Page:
Unlike what used to happen in the past, cuts in public funding to universities and research institutes mean that contemporary research tends to be increasingly reliant on grants given by funding bodies, especially in some countries. This means that huge (often unnecessarily huge) sums of money are concentrated in the hands of a few lucky scholars, creating a wide gap between them and their colleagues. In addition, in a system like this research topics are often chosen based on whether they are likely to attract external funding, and so researchers often end up studying what funding institutions consider worth subsidizing, rather than what they themselves think is important. Another problem inherent to this model is that it encourages low-risk research (you cannot afford the risk of not finding anything significant after you get your grant), and in any case the research tends to end abruptly as soon as the funds or the grant’s time frame end.
What is your favorite history-related saying? Have you come up with your own?
I have not come up with my own saying. At least, not yet. I like to think that “history is a guide to navigation in perilous times,” as the American historian David McCullough once put it. I would even extend the scope of the statement to non-perilous times. This saying helps to understand, and to explain, why the historian’s work is relevant not only to satisfy our idle curiosity about old events that have nothing to do with us. In times like these, when the Humanities are constantly under attack and historians are sometimes required to justify their very existence, it is important to bear in mind that it is nearly impossible to understand the present without knowing the past. I like the idea of history as a guide and precious navigation tool, because it implies that past, present and future events are not completely unconnected, and it is based on the assumption, too often forgotten, that human dynamics are similar regardless of their geographical and chronological context.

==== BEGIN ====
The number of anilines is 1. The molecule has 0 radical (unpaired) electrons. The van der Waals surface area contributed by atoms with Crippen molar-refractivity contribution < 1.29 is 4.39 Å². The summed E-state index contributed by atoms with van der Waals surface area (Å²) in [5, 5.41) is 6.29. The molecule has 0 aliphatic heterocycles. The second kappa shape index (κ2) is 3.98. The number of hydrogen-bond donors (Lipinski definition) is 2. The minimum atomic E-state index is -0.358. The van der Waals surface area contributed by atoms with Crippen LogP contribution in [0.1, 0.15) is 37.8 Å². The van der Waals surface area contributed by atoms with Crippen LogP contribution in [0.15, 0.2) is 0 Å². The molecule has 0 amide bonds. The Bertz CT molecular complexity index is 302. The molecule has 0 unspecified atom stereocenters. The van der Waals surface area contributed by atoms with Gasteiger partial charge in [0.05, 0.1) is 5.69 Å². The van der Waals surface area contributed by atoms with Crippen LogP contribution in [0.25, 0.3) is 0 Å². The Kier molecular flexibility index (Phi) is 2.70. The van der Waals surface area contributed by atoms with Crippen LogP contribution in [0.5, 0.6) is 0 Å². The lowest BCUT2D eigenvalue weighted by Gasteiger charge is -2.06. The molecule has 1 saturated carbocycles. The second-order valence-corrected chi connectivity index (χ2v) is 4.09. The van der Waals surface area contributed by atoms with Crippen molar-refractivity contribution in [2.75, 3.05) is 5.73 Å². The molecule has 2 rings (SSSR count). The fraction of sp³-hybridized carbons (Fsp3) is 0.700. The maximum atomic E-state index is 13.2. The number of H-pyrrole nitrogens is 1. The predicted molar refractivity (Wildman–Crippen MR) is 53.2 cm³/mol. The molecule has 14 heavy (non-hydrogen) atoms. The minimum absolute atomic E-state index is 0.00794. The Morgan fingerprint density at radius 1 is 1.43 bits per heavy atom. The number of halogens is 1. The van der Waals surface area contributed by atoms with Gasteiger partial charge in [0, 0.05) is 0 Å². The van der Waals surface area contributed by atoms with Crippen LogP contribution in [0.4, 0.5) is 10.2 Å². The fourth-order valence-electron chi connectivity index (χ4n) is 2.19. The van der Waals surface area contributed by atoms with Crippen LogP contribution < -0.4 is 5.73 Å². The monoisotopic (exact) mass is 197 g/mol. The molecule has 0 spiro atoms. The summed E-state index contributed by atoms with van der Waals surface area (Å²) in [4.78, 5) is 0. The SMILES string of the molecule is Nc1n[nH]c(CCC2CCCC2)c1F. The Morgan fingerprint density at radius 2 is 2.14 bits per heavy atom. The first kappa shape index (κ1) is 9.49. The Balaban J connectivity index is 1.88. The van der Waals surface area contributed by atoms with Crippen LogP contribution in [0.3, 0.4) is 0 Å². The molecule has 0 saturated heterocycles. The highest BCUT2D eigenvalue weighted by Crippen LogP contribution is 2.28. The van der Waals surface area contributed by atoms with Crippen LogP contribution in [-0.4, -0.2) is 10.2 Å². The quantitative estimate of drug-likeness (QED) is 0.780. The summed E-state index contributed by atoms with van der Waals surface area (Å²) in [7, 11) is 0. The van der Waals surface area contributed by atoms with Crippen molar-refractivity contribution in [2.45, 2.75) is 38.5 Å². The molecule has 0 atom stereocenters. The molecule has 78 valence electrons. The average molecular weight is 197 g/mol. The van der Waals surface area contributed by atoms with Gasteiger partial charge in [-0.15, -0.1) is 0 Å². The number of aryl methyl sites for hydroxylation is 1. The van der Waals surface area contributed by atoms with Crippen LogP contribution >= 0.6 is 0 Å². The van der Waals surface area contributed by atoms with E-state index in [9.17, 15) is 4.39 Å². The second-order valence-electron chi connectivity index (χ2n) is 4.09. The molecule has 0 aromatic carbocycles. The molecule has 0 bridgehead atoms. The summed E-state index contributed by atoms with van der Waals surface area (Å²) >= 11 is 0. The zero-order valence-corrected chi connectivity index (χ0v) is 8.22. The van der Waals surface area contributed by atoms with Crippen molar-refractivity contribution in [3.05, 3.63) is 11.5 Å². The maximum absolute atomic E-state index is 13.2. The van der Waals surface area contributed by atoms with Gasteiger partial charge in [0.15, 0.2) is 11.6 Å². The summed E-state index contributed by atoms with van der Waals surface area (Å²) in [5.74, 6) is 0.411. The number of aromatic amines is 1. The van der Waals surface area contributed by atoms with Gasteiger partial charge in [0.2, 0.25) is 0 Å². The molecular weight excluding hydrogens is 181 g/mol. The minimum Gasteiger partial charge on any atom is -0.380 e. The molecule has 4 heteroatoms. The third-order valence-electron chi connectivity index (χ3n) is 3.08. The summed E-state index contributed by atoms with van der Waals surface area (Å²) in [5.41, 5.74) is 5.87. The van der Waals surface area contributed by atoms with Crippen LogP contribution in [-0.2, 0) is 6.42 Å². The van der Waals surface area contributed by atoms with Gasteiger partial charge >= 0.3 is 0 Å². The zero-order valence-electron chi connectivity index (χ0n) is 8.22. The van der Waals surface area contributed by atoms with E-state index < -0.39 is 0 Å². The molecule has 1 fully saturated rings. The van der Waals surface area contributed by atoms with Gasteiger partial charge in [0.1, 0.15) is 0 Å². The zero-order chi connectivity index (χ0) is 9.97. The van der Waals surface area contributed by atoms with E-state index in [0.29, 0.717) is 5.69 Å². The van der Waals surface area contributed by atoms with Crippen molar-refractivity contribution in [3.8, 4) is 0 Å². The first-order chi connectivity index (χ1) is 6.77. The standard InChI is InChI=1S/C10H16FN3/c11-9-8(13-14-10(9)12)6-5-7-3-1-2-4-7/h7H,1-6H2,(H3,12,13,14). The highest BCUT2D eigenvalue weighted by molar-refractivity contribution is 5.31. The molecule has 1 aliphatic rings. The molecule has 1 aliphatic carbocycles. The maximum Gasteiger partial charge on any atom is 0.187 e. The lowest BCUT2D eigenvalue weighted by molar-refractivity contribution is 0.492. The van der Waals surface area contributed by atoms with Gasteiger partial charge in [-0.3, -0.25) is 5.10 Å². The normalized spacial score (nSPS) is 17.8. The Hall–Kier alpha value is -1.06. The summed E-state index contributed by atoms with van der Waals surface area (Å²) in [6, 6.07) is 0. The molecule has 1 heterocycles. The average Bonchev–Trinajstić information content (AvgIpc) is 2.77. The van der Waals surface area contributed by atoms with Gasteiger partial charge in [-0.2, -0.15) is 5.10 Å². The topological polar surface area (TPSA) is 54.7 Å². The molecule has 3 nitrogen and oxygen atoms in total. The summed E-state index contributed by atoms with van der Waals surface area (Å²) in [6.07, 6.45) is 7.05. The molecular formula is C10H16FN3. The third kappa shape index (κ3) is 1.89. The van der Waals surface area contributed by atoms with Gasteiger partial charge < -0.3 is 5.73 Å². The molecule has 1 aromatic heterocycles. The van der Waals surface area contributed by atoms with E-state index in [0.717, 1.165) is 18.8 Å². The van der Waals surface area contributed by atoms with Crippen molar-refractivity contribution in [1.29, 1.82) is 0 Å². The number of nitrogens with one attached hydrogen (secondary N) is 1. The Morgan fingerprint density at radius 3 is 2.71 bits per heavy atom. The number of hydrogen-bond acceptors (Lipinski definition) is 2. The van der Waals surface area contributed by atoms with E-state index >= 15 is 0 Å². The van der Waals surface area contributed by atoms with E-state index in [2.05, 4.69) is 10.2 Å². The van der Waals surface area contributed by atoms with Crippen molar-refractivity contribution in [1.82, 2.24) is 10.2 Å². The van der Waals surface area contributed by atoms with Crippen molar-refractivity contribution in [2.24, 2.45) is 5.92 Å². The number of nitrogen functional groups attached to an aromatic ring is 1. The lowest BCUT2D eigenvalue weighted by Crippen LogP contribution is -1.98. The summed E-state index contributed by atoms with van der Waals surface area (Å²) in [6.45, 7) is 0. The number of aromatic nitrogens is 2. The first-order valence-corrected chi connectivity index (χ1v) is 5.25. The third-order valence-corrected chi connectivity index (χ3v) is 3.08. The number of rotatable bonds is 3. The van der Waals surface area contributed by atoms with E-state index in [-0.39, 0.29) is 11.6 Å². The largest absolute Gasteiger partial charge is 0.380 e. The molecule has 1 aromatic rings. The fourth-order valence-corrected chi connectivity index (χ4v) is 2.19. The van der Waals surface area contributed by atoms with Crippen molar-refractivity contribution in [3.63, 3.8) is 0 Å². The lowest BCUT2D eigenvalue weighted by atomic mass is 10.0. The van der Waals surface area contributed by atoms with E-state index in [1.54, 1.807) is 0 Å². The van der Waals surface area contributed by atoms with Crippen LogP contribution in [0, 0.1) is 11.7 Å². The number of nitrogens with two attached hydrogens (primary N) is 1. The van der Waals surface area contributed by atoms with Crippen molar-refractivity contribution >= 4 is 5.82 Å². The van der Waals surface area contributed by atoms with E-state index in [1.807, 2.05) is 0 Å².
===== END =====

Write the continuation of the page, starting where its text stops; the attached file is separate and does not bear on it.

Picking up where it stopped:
What are you doing next?
It is not easy to look at the future when your head is plunged into the past! Joking aside, this is a hard question to answer. I have a few ideas for my future research, but I am not quite sure of what I will be doing after I complete my current project. I must confess that I am increasingly attracted by the idea of trying new challenges and treading new paths. Not only a different research topic, but also different methodological approaches, different disciplinary and geographical and chronological boundaries, different audiences, maybe different media. I am fascinated by the intersections between history and Digital Humanities, and this is the sector in which I am currently working, but I am intrigued by the possibility of finding different ways to disseminate my research through new technologies, not necessarily alternative but complementary to more traditional research outcomes. Only time will tell.